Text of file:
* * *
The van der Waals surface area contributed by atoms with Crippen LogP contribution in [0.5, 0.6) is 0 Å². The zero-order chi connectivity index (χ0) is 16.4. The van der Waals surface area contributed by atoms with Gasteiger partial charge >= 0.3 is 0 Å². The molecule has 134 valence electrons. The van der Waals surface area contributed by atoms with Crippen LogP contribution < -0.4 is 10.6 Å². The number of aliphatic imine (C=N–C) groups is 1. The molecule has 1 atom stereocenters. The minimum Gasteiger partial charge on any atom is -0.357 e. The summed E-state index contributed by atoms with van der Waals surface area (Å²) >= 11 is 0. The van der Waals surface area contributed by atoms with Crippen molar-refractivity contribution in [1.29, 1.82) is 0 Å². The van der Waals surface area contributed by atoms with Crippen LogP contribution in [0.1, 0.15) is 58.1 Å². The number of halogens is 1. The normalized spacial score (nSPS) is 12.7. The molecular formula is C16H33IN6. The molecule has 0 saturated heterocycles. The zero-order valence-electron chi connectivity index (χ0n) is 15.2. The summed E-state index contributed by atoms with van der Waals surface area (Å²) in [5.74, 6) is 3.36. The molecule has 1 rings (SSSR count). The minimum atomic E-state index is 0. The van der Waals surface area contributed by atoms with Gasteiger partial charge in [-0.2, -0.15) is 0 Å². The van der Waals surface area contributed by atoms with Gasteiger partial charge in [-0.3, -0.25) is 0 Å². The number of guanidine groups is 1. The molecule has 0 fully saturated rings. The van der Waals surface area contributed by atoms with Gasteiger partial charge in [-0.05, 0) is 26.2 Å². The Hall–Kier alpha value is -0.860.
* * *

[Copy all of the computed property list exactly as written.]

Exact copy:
The van der Waals surface area contributed by atoms with Crippen LogP contribution in [0.5, 0.6) is 0 Å². The zero-order chi connectivity index (χ0) is 16.4. The van der Waals surface area contributed by atoms with Gasteiger partial charge >= 0.3 is 0 Å². The molecule has 134 valence electrons. The van der Waals surface area contributed by atoms with Crippen LogP contribution < -0.4 is 10.6 Å². The number of aliphatic imine (C=N–C) groups is 1. The molecule has 1 atom stereocenters. The minimum Gasteiger partial charge on any atom is -0.357 e. The summed E-state index contributed by atoms with van der Waals surface area (Å²) >= 11 is 0. The van der Waals surface area contributed by atoms with Crippen molar-refractivity contribution in [1.29, 1.82) is 0 Å². The van der Waals surface area contributed by atoms with Crippen LogP contribution in [0.1, 0.15) is 58.1 Å². The number of halogens is 1. The normalized spacial score (nSPS) is 12.7. The molecular formula is C16H33IN6. The molecule has 0 saturated heterocycles. The zero-order valence-electron chi connectivity index (χ0n) is 15.2. The summed E-state index contributed by atoms with van der Waals surface area (Å²) in [5.74, 6) is 3.36. The molecule has 1 rings (SSSR count). The minimum atomic E-state index is 0. The van der Waals surface area contributed by atoms with Gasteiger partial charge in [-0.2, -0.15) is 0 Å². The van der Waals surface area contributed by atoms with Gasteiger partial charge in [-0.3, -0.25) is 0 Å². The number of guanidine groups is 1. The molecule has 0 fully saturated rings. The van der Waals surface area contributed by atoms with Gasteiger partial charge in [-0.05, 0) is 26.2 Å². The Hall–Kier alpha value is -0.860.